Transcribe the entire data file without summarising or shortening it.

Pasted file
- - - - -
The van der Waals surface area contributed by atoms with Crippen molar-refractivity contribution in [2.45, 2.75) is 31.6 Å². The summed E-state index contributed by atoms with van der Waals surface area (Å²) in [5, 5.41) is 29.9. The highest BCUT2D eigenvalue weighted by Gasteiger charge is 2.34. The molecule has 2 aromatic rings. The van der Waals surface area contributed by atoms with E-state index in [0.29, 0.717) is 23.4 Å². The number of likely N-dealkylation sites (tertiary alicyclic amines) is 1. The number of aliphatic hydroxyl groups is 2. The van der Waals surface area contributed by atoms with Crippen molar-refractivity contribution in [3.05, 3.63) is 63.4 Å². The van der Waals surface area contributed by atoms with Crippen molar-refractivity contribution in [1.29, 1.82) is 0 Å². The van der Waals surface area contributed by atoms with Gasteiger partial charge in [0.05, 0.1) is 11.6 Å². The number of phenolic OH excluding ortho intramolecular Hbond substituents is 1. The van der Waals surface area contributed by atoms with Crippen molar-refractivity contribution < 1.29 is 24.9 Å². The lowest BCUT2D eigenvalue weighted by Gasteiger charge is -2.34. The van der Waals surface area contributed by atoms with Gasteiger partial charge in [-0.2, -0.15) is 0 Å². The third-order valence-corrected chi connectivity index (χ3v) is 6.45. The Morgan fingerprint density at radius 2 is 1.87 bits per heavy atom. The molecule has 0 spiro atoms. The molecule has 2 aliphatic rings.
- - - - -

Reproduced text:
The van der Waals surface area contributed by atoms with Crippen molar-refractivity contribution in [2.45, 2.75) is 31.6 Å². The summed E-state index contributed by atoms with van der Waals surface area (Å²) in [5, 5.41) is 29.9. The highest BCUT2D eigenvalue weighted by Gasteiger charge is 2.34. The molecule has 2 aromatic rings. The van der Waals surface area contributed by atoms with E-state index in [0.29, 0.717) is 23.4 Å². The number of likely N-dealkylation sites (tertiary alicyclic amines) is 1. The number of aliphatic hydroxyl groups is 2. The van der Waals surface area contributed by atoms with Crippen molar-refractivity contribution in [3.05, 3.63) is 63.4 Å². The van der Waals surface area contributed by atoms with Crippen molar-refractivity contribution in [1.29, 1.82) is 0 Å². The van der Waals surface area contributed by atoms with Gasteiger partial charge in [0.05, 0.1) is 11.6 Å². The number of phenolic OH excluding ortho intramolecular Hbond substituents is 1. The van der Waals surface area contributed by atoms with Crippen molar-refractivity contribution < 1.29 is 24.9 Å². The lowest BCUT2D eigenvalue weighted by Gasteiger charge is -2.34. The van der Waals surface area contributed by atoms with Gasteiger partial charge in [-0.2, -0.15) is 0 Å². The third-order valence-corrected chi connectivity index (χ3v) is 6.45. The Morgan fingerprint density at radius 2 is 1.87 bits per heavy atom. The molecule has 0 spiro atoms. The molecule has 2 aliphatic rings.